Island gears up for £600k cycling and walking plan

The project will improve walking and cycle routes on Gigha.
The island of Gigha.

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Nearly £600,000 has been awarded to a sustainable travel project on a remote Scottish island.

The Gateway to Gigha project has been awarded £593,000 to improve paths for residents and visitors.

The aim is to provide better walking and cycle access to historic heritage sites and reduce car use on the island off the west coast of Kintyre.

The cash will help deliver construction and the upgrading of paths spanning 8km (4.9m) across the island.

New bikes and e-bikes will be available to hire next to the ferry slip to reduce the need for cars.

The funding will also help pay for a newly-created ‘Island Ranger’ position which aims to project manage the Gateway to Gigha initiative.

It will encourage and promote the sustainable use and protection of Gigha’s landscape and assets, including sustainable travel.

Jane Millar, business development manager for Isle of Gigha Heritage Trust, said: ‘With thanks to the support from the European Regional Development Fund and the Scottish Government, Gigha will become more accessible.

‘By improving our foot and cycle path network and providing more information we aim to reduce the number of car-borne visitors to Gigha and ensure our visitors and residents know more about our environment, landscape and assets and how best to protect them.’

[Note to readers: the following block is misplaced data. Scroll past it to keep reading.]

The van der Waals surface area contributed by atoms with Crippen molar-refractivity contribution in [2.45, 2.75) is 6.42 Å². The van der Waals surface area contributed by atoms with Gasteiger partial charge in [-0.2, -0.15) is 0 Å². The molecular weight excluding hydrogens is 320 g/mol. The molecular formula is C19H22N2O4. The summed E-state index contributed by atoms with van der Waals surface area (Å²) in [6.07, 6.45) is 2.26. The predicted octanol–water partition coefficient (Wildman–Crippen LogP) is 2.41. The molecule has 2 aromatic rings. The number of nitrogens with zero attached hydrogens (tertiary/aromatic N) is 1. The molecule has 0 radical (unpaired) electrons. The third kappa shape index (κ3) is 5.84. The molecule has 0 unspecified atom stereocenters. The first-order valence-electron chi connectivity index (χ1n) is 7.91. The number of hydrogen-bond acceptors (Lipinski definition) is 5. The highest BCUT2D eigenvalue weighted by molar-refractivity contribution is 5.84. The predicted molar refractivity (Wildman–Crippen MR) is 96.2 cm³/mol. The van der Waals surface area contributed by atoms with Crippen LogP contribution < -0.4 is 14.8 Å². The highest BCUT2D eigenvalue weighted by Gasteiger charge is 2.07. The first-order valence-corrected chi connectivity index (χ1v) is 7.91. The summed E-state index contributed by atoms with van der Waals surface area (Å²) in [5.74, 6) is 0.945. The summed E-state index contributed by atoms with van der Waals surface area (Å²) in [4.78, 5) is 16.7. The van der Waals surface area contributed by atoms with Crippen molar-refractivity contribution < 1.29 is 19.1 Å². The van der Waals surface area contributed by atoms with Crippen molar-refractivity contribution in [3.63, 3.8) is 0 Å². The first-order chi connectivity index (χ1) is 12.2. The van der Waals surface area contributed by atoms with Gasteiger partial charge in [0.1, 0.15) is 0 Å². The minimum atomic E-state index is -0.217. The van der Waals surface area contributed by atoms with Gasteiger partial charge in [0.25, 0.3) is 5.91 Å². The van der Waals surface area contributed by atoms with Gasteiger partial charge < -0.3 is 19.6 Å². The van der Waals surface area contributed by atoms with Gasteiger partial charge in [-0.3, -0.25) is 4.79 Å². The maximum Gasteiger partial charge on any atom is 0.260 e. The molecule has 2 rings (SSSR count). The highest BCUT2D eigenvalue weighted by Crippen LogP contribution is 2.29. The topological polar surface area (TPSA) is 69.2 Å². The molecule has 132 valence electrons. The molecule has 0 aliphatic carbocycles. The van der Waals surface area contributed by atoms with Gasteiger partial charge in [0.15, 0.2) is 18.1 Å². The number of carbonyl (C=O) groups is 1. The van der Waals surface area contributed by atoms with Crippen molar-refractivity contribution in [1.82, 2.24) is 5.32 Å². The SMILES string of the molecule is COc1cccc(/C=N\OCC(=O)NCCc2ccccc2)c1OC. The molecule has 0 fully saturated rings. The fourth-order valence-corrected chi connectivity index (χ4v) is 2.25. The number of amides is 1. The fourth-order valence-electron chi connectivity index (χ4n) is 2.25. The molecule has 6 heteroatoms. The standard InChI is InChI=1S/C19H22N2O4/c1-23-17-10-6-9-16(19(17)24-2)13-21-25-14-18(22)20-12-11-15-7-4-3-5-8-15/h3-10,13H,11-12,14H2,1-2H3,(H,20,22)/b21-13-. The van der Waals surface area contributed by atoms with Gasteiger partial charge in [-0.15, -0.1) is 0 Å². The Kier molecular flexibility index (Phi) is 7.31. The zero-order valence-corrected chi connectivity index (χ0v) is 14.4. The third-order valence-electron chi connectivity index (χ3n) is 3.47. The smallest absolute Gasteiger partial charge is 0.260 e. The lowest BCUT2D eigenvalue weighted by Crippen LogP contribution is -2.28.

The project was one of 10 schemes to share £9.46m of funding through the Scottish Government Low Carbon Travel and Transport Challenge Fund.

The fund has benefited from £7.21 million provided through the European Regional Development Fund (ERDF).

The aim is to help councils and community groups benefit from projects responding to the global climate emergency and allow more people to enjoy greener and more sustainable transport options.

Michael Matheson, cabinet secretary for transport, infrastructure and connectivity, said: ‘Our Low Carbon Travel and Transport Challenge Fund is responding to the global climate emergency and helping to support Scotland’s green recovery from Covid-19.

‘These exciting projects will join other low carbon and active travel initiatives that have been very much welcomed by communities.

‘These projects will support our Programme for Government commitment to phase out the need for new petrol and diesel cars and vans by 2032, whilst helping us to build an active nation and make it easier for people to walk, wheel and cycle for everyday journeys.’

Tim Anderson, head of transport at the Energy Saving Trust, said the funding would provide communities with greater and easier access to active travel and low carbon transport hubs and paths.

‘We look forward to working with the public and third sector organisations, supporting them to achieve the promising potential of the projects.’

Other beneficiaries include Lochaber Environmental Group which is behind the Active Travel Fort William project and an electric bike share scheme .